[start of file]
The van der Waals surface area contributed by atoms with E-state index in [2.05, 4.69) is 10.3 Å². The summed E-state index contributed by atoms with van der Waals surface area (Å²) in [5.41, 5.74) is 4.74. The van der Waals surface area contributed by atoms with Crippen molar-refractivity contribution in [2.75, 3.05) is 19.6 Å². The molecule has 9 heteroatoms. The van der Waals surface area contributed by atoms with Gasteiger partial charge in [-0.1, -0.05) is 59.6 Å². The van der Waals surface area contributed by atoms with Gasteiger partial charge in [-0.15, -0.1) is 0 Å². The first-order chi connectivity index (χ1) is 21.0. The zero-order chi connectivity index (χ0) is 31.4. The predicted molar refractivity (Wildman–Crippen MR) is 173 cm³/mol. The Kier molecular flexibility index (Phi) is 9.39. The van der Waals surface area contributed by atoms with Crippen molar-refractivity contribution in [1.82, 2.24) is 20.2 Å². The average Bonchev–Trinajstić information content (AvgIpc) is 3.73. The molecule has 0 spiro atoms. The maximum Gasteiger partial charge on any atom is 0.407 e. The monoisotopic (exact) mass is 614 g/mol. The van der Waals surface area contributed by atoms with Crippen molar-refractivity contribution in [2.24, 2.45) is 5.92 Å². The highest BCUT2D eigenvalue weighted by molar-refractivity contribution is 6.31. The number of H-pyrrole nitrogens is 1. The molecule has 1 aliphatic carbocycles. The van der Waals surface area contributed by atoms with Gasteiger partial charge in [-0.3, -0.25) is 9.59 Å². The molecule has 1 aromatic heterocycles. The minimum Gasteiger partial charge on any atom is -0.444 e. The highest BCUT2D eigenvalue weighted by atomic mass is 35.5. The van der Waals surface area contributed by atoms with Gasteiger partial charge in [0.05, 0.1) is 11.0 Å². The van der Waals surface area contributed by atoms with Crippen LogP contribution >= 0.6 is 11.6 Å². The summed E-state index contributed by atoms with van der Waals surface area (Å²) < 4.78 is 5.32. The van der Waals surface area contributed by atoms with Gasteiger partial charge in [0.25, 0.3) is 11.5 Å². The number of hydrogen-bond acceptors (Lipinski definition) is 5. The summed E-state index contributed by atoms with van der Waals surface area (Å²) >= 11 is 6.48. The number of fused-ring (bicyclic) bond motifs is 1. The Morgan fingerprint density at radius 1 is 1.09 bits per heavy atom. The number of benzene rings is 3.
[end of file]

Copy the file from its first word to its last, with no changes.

The van der Waals surface area contributed by atoms with E-state index in [2.05, 4.69) is 10.3 Å². The summed E-state index contributed by atoms with van der Waals surface area (Å²) in [5.41, 5.74) is 4.74. The van der Waals surface area contributed by atoms with Crippen molar-refractivity contribution in [2.75, 3.05) is 19.6 Å². The molecule has 9 heteroatoms. The van der Waals surface area contributed by atoms with Gasteiger partial charge in [-0.1, -0.05) is 59.6 Å². The van der Waals surface area contributed by atoms with Gasteiger partial charge in [-0.15, -0.1) is 0 Å². The first-order chi connectivity index (χ1) is 21.0. The zero-order chi connectivity index (χ0) is 31.4. The predicted molar refractivity (Wildman–Crippen MR) is 173 cm³/mol. The Kier molecular flexibility index (Phi) is 9.39. The van der Waals surface area contributed by atoms with Crippen molar-refractivity contribution in [1.82, 2.24) is 20.2 Å². The average Bonchev–Trinajstić information content (AvgIpc) is 3.73. The molecule has 0 spiro atoms. The maximum Gasteiger partial charge on any atom is 0.407 e. The monoisotopic (exact) mass is 614 g/mol. The van der Waals surface area contributed by atoms with Crippen molar-refractivity contribution in [2.24, 2.45) is 5.92 Å². The highest BCUT2D eigenvalue weighted by molar-refractivity contribution is 6.31. The number of H-pyrrole nitrogens is 1. The molecule has 1 aliphatic carbocycles. The van der Waals surface area contributed by atoms with Gasteiger partial charge in [-0.3, -0.25) is 9.59 Å². The molecule has 1 aromatic heterocycles. The minimum Gasteiger partial charge on any atom is -0.444 e. The highest BCUT2D eigenvalue weighted by atomic mass is 35.5. The van der Waals surface area contributed by atoms with Gasteiger partial charge in [0.05, 0.1) is 11.0 Å². The van der Waals surface area contributed by atoms with Crippen LogP contribution >= 0.6 is 11.6 Å². The summed E-state index contributed by atoms with van der Waals surface area (Å²) < 4.78 is 5.32. The van der Waals surface area contributed by atoms with Gasteiger partial charge in [0.25, 0.3) is 11.5 Å². The number of hydrogen-bond acceptors (Lipinski definition) is 5. The summed E-state index contributed by atoms with van der Waals surface area (Å²) >= 11 is 6.48. The number of fused-ring (bicyclic) bond motifs is 1. The Morgan fingerprint density at radius 1 is 1.09 bits per heavy atom. The number of benzene rings is 3.